Bikepacking in Henry Coe State Park

March 8, 2020

The rest of my family was heading off to Southern California for some college visits, leaving me to my own ends for three days… the weather has been unseasonably dry and warm, downright spring-like according to the flowers and grass which have taken off like it was May, so some kind of big outdoor adventure seemed in order. “Aha” I thought, “I shall go bikepacking into the depths of Henry Coe! That will keep me entertained for all of three days!”

I didn’t expect the forecast to change from the balmy weather we’ve been having for weeks, to the prospect of an incoming cold front and rain, but the forecast didn’t call for anything like a torrential downpour so I figured I’d HTFU and just go.

After I dropped the family off at the airport at 7am, I headed straight for the Hunting Hollow park entrance, arriving by 8am. I fed the Iron Ranger his due and filled out a backcountry camping permit, and was on my way up the Jim Donnelly trail.

I made some notes on possible routes, then took this photo of the map so I didn't lose the notes. I *did* bring the paper map, though!

The first portion of Jim Donnelly was a stiff reminder that climbing with a load is more work than unloaded… well duh, but that was sure a wake-up call for the legs! I took a breather at the picnic table half-way up and appreciated the view down into Hunting Hollow.

Pause to catch my breath. You can get a good feel for how I've distributed the load on the bike. The frame bag is custom-made by my wife.

The climbing continued, although my legs were warmed up now and it didn’t feel as hard.

View of the cockpit and the last singletrack pitch up JD to the ridge.

I always stop when I see a monument, and I was pretty surprised I had never noticed this one before on all the rides I’ve done through this area and on this very road! I chalk it up to traveling at “touring speed”. You see more at this pace, and stopping to let your legs/lungs catch up is a matter of course.

Top of the hill! (Well, local maximum.)

I arrived at Pacheco Camp by noon, having seen not a soul all morning, and cooked up some coffee and a cup of soup. A fellow on an eMTB pulled in and we chatted a bit; his bike has allowed him, at age 65, to get into the park and have a great day of it. I was sure tempted to just camp right there at Pacheco, as it is really the most luxurious camping to be had at Coe – running water, a potty hut, flat ground, picnic tables… but it felt too early to stop. I figured I could certainly make it to Orestimba Corral, another five miles or so, and then assess. I came to Mississippi Creek after a climb, and while there wasn’t much water in it, it felt like I was really back in the boonies with the rustic sign and pretty little draw that the creek runs through.

Not too many people out here.

It’s not a bad climb out of Pacheco, and then a 500 ft descent to Orestimba creek, and another flat mile or two to the corral. Nobody out there, but the creek (while it had water) was looking kind of skanky, and my legs still felt OK - so I decided to carry on, and aim for Jackrabbit Lake.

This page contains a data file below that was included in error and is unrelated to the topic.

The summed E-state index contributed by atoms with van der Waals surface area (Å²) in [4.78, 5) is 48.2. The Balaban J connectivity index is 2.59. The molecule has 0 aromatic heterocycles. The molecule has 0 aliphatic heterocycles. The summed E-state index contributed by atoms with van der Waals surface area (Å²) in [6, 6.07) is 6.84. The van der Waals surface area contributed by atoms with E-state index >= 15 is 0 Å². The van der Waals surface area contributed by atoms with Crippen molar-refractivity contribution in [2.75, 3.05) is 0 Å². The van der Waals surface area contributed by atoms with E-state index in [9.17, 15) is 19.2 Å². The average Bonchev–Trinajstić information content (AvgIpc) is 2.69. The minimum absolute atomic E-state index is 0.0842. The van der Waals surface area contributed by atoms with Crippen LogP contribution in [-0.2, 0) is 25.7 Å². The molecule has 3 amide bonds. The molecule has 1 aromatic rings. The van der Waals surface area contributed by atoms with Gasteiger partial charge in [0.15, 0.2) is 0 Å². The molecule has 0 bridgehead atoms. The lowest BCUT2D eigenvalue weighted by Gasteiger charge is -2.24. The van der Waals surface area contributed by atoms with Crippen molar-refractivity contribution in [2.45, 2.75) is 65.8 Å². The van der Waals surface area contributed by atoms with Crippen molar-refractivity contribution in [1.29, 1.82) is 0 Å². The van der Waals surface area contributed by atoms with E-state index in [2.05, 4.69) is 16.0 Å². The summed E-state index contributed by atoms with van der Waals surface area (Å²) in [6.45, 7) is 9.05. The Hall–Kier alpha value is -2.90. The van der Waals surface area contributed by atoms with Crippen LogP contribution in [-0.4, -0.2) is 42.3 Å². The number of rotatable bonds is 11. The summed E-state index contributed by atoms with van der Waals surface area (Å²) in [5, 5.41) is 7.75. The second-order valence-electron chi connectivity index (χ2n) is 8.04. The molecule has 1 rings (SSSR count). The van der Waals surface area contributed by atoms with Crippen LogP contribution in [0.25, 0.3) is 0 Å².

Following quite a few creek crossings, I came to the lake turn-off, and rode in a couple miles. There’s a steep pitch down to the lake, which I dreaded coming back up in the morning… but the road in was really pretty, rolling through oaks and then arriving at a charming little lake, home to lots of ducks making happy little ducky noises.

After setting up my tent and camp on a knoll overlooking the lake, I filled up water bottles and cooked dinner. A full moon rose. I worried about the forecast rain, supposed to arrive after midnight - I tucked away all my gear, in anticipation of wetness. Aside from a couple brief bouts of wind, though, nothing came through that night.

Nice spot above Jackrabbit Lake.
Ahhh, dinner!
Tent sweet tent. I anticipated some sprinkles, so all the cooking gear is tucked under the fly at the end.

It looked in the morning like the weather was indeed starting to change. I wasn’t in a rush to get going, but I also didn’t want to get caught by a rain squall. I ate breakfast and got things packed up, and headed out the way I came. Fortunately, the dreaded slog back up the steep pitch didn’t feel nearly as bad as I had feared, and the route back out the creek was just downhill enough to be fun.

Despite the stiff climb out from the lake, the gentle descent along doubletrack back to Orestimba Creek was lovely!

I worked my way back out Orestimba Creek, and after crossing the creek yet another time, found myself standing right next to the Orestimba Creek Trail marker. Single track sounded good right then, so off I went! The trail was in little-used but decent condition, no poison oak in evidence and only a couple of down trees to climb over; it switchbacked up at a reasonable grade for a bit then made a nice gradual descent above the creek, eventually coming in to the backside of Orestimba Corral. I passed four very suspicious-looking cows. I don’t think they see a whole lot of people back there.